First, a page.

Sophiris has initiated a Phase 2b clinical trial of topsalysin in patients with localized clinically significant low to intermediate risk prostate cancer (NCT03081481). The trial is expected to enroll 40 patients and is taking place at sites in both the U.S. and U.K. Six months following treatment with topsalysin, a targeted biopsy will be performed of the treated area. All biopsy data should be available from the 40 patients by the end of 2017 or early 2018. The study includes an option to re-treat the targeted lesion with a second dose of topsalysin, followed by a second targeted biopsy six months following the second dose. In order to receive a second dose, a patient cannot have experienced a significant adverse event attributable to topsalysin or the dosing procedure and the patient will need to have had a clinical response from the first dose but still have a clinically significant lesion. Final biopsy data from all patients who receive a second dose of topsalysin will be available by the third quarter of 2018.

Benign Prostatic Hyperplasia

Benign Prostatic Hyperplasia (BPH) is growth of the prostate gland as a result of unregulated proliferation of connective tissue, smooth muscle, and glandular epithelial cells (Auffenberg et al., 2009). The increase in cell growth leads to an increase in prostate volume and the formation of nodules in the periurethral zone. As the nodules increase in size, they can lead to compression of the urethra, resulting in increased resistance to urine flow from the bladder. While an increase in PSA expression is sometimes seen in those with BPH, the condition is not associated with an increased risk of cancer.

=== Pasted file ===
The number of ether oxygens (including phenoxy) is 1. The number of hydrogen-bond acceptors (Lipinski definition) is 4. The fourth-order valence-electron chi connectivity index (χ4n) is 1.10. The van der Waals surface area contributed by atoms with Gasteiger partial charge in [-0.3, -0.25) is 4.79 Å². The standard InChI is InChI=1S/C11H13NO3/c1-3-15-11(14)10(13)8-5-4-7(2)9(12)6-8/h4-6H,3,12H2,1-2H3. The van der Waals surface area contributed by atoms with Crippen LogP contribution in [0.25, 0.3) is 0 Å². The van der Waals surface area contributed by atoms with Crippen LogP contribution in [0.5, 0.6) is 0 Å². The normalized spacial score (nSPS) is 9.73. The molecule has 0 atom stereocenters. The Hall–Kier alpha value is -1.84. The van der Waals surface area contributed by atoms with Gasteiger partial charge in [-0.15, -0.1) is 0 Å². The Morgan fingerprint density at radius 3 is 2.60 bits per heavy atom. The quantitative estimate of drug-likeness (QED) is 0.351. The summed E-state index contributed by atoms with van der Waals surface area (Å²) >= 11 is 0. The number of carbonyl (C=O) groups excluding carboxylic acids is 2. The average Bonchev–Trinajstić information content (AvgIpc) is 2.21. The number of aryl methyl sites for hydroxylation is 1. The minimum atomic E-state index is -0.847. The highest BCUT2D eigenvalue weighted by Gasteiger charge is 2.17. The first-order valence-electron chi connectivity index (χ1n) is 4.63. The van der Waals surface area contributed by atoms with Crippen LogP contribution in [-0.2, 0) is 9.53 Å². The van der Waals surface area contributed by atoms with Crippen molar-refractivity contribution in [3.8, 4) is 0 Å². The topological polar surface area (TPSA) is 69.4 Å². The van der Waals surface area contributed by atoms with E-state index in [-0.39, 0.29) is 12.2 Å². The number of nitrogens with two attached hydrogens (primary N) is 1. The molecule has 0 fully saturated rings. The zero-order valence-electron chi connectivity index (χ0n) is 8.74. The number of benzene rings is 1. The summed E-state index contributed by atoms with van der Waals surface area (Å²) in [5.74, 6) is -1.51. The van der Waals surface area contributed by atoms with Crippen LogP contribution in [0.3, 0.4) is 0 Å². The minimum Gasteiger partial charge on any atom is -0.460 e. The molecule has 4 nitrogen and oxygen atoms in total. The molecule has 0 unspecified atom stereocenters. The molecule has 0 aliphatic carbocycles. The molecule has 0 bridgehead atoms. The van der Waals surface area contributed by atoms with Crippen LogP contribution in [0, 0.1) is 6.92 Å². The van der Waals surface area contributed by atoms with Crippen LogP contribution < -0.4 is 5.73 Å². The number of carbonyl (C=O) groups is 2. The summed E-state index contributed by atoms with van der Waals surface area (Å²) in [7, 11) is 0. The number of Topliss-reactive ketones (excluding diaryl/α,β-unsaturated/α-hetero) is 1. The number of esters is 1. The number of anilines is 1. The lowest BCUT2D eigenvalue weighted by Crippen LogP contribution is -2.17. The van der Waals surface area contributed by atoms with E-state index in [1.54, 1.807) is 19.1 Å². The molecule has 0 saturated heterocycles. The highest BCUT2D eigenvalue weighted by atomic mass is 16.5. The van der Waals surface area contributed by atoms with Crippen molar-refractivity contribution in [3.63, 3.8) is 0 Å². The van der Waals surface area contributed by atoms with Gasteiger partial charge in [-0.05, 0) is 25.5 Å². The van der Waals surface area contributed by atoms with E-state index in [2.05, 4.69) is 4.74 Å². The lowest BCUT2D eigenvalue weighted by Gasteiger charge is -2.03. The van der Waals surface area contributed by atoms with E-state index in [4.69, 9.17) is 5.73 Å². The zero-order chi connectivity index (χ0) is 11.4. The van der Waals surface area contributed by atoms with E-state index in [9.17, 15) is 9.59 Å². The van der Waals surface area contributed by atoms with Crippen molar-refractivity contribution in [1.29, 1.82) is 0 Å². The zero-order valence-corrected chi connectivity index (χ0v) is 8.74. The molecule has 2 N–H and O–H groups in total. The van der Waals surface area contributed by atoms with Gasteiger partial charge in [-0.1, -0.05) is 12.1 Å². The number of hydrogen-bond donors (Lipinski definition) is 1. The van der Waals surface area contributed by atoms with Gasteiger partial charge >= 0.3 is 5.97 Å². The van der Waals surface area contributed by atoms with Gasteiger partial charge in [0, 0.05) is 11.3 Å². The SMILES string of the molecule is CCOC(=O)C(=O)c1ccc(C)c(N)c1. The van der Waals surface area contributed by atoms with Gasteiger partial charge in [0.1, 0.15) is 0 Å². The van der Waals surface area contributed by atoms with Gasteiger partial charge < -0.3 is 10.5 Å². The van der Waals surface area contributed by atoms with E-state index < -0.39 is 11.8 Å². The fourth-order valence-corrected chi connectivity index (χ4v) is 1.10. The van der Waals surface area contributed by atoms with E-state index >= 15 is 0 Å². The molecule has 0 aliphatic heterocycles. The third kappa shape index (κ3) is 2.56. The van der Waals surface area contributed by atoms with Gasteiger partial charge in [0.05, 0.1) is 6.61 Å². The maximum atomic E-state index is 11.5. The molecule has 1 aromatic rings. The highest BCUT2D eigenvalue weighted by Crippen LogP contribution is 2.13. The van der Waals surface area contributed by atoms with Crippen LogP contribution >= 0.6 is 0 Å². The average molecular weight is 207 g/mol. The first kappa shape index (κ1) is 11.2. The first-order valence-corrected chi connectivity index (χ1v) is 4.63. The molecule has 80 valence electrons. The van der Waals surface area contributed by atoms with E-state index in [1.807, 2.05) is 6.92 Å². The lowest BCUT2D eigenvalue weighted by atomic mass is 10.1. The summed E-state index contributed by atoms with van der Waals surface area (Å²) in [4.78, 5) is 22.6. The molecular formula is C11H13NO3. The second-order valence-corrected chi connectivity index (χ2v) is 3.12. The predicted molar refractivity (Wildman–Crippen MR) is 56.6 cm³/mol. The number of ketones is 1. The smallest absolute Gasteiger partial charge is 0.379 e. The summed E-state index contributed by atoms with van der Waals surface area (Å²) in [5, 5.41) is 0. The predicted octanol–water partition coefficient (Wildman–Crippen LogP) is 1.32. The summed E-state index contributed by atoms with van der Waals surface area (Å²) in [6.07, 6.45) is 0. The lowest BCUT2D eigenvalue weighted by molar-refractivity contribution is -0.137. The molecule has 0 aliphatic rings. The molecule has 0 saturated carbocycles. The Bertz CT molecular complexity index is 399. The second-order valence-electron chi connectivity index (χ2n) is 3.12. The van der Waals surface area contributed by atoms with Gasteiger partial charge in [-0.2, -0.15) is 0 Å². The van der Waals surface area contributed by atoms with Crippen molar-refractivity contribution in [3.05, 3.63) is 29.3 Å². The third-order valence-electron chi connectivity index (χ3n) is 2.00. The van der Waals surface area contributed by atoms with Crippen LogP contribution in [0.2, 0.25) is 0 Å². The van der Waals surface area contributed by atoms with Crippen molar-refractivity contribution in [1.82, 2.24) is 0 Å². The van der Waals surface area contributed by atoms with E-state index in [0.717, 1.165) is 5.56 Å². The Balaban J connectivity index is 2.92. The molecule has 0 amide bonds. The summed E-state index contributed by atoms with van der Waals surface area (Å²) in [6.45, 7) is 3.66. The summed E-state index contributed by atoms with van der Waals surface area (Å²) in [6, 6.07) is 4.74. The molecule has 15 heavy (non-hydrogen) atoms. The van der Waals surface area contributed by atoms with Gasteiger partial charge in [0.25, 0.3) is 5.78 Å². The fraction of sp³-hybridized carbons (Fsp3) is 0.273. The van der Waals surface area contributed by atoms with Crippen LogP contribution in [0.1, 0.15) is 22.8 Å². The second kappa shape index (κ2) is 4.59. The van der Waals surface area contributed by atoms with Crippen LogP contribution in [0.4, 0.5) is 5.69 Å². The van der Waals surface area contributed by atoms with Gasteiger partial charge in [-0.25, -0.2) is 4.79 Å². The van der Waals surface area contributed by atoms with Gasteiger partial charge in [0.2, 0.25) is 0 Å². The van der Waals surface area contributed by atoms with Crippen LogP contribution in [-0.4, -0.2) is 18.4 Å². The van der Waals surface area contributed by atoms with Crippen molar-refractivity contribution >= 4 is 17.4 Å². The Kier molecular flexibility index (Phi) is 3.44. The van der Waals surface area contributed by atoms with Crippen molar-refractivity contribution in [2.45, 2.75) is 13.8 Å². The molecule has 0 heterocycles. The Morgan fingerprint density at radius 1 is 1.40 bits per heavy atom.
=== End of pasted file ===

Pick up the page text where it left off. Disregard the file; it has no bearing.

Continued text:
BPH can lead to various lower urinary tract symptoms (LUTS), a term used to describe a wide range of symptoms related to the bladder, prostate, and urethra. LUTS are grouped into voiding or storage symptoms, and include

- A longer than usual wait for urination to begin
- A weak urine stream
- Straining to urinate
- Involuntary interruption in urination
- Frequent urination
- An urgent feeling to urinate
- Waking at night two or more times to urinate

BPH is considered a normal part of aging in men, with an estimated 50% of men demonstrating histopathological BPH by the age of 60 and 90% of men by age 85. Up to 14 million men in the U.S. and 30 million men worldwide have symptoms of BPH (NIDDK).